Clinical style check-in’s at the beginning and end of a yoga session helps the teacher understand where each client is in their day as well as their recovery. Eating disorders are sensitive, dealing with the tedious challenge of embracing imperfections. Often, normal yoga teachers encourage their students to correct their posture, focus on particular areas of the body, and always remind them to keep their core tight. Such language can seem aggressive and triggering to someone who is recovering from an eating disorder. By checking in, a teacher can understand if a client will be sensitive or not to certain language, modifying the yoga sequence accordingly. The check in following the session always reveals a happier note. Most often, clients are relieved, feel more grounded, have a greater sense of connection to themselves and their bodies.
Helping Clients Thrive
Yoga and mindfulness go hand in hand. Without using the triggering language, a yoga teacher for eating disorder recovery can still help clients mindfully integrate with their physical form. The practice of noticing, becoming aware, and paying attention has been scientifically proven to reduce the intensity of symptoms which accompany mental illness. As a result, clients begin to feel more peacefully aware of themselves. Most importantly, both yoga and mindfulness are pronouncedly nonjudgmental. Eating disorders are perhaps some of the most judgmental mental health disorders, criticizing a person’s every bite, thought, and pound on the scale. Removing these judgments and embracing a more detached observation helps clients realize things are perfectly okay exactly as they are, precisely when they are.
Handle with Care
Typically, clients have to be in a relatively advanced stage of their recovery in order to begin a yoga practice. Though eating disorders do not always become extreme, they often are. Clients have to be handled with the utmost care, with tender consideration given to both their mental and physical shape. Those suffering from anorexia nervosa, for example, can drop down to dangerously low weights, leaving them to be nothing more than skin and bones. Bulimia nervosa can drop metabolism and blood sugar levels dangerously low as well. Burning any kind of calories is not the focus of eating disorder recovery focused yoga, but it is a side effect. Until a client’s physical health has been stabilized, they will not benefit from the mental boost of yoga practice.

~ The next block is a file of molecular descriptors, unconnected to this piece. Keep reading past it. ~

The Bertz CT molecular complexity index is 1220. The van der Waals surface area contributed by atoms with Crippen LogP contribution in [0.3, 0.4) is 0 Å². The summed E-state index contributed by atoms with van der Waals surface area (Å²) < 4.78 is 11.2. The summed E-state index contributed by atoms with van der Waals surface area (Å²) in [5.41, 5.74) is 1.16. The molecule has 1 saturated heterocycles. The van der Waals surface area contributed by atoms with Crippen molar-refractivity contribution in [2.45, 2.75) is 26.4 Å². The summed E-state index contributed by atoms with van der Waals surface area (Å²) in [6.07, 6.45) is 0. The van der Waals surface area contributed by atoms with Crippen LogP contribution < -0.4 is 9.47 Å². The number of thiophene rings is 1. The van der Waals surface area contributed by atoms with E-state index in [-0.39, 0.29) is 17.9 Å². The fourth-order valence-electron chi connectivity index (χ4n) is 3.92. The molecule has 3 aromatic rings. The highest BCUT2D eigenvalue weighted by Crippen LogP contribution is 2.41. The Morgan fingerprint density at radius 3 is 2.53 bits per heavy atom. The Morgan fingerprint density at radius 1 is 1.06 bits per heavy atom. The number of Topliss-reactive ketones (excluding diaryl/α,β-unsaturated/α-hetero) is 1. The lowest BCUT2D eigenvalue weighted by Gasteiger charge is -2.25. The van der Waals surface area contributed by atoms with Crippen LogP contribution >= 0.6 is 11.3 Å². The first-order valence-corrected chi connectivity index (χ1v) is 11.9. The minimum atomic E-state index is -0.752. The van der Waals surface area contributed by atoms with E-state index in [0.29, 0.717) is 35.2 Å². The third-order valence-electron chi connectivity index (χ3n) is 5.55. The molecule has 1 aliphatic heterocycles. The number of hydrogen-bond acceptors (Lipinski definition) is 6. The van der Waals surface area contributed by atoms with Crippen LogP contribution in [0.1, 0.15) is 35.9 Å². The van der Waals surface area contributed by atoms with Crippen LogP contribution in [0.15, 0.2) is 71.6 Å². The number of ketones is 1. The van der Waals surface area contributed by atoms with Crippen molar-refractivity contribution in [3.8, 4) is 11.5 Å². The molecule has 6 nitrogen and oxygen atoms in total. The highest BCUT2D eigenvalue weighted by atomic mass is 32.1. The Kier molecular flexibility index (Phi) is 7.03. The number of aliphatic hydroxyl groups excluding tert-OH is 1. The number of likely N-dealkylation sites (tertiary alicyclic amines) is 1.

Once they are able to practice yoga, clients immediately fall in love. Appreciative of the individualized practices and the safe space for mind body connection, most report feeling as though yoga helps them to fall in love with themselves again.
Avalon By The Sea provides residential treatment for eating disorders as a primary mental health condition as well as a co-occurring condition. If you or a loved one are experiencing suffering as the result of an eating disorder, call us today for a confidential assessment and more information on our programs: 1 888-958-7511.